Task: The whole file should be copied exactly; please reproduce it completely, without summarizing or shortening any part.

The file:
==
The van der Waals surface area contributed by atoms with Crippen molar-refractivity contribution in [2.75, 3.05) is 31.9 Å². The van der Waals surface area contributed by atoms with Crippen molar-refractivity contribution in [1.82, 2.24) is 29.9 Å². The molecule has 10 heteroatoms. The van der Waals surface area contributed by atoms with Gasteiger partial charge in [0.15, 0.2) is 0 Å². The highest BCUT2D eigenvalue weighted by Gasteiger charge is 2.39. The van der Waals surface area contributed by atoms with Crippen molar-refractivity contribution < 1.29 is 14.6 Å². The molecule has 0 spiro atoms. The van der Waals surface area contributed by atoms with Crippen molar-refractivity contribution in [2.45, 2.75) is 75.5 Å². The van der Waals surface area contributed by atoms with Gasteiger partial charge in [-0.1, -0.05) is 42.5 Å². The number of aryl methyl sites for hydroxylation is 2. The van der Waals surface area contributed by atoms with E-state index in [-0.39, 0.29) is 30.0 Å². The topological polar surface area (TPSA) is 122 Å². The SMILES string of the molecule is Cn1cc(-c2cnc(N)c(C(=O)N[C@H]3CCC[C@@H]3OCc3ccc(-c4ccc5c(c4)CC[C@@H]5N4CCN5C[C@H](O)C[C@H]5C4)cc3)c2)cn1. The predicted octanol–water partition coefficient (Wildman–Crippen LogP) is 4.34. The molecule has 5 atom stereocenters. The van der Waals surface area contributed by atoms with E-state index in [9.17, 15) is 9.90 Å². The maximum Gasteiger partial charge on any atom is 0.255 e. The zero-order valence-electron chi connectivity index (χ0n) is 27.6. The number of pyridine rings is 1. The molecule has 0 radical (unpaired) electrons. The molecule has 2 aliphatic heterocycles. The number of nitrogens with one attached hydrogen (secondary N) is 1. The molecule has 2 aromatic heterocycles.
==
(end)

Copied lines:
The van der Waals surface area contributed by atoms with Crippen molar-refractivity contribution in [2.75, 3.05) is 31.9 Å². The van der Waals surface area contributed by atoms with Crippen molar-refractivity contribution in [1.82, 2.24) is 29.9 Å². The molecule has 10 heteroatoms. The van der Waals surface area contributed by atoms with Gasteiger partial charge in [0.15, 0.2) is 0 Å². The highest BCUT2D eigenvalue weighted by Gasteiger charge is 2.39. The van der Waals surface area contributed by atoms with Crippen molar-refractivity contribution < 1.29 is 14.6 Å². The molecule has 0 spiro atoms. The van der Waals surface area contributed by atoms with Crippen molar-refractivity contribution in [2.45, 2.75) is 75.5 Å². The van der Waals surface area contributed by atoms with Gasteiger partial charge in [-0.1, -0.05) is 42.5 Å². The number of aryl methyl sites for hydroxylation is 2. The van der Waals surface area contributed by atoms with E-state index in [-0.39, 0.29) is 30.0 Å². The topological polar surface area (TPSA) is 122 Å². The SMILES string of the molecule is Cn1cc(-c2cnc(N)c(C(=O)N[C@H]3CCC[C@@H]3OCc3ccc(-c4ccc5c(c4)CC[C@@H]5N4CCN5C[C@H](O)C[C@H]5C4)cc3)c2)cn1. The predicted octanol–water partition coefficient (Wildman–Crippen LogP) is 4.34. The molecule has 5 atom stereocenters. The van der Waals surface area contributed by atoms with E-state index in [9.17, 15) is 9.90 Å². The maximum Gasteiger partial charge on any atom is 0.255 e. The zero-order valence-electron chi connectivity index (χ0n) is 27.6. The number of pyridine rings is 1. The molecule has 0 radical (unpaired) electrons. The molecule has 2 aliphatic heterocycles. The number of nitrogens with one attached hydrogen (secondary N) is 1. The molecule has 2 aromatic heterocycles.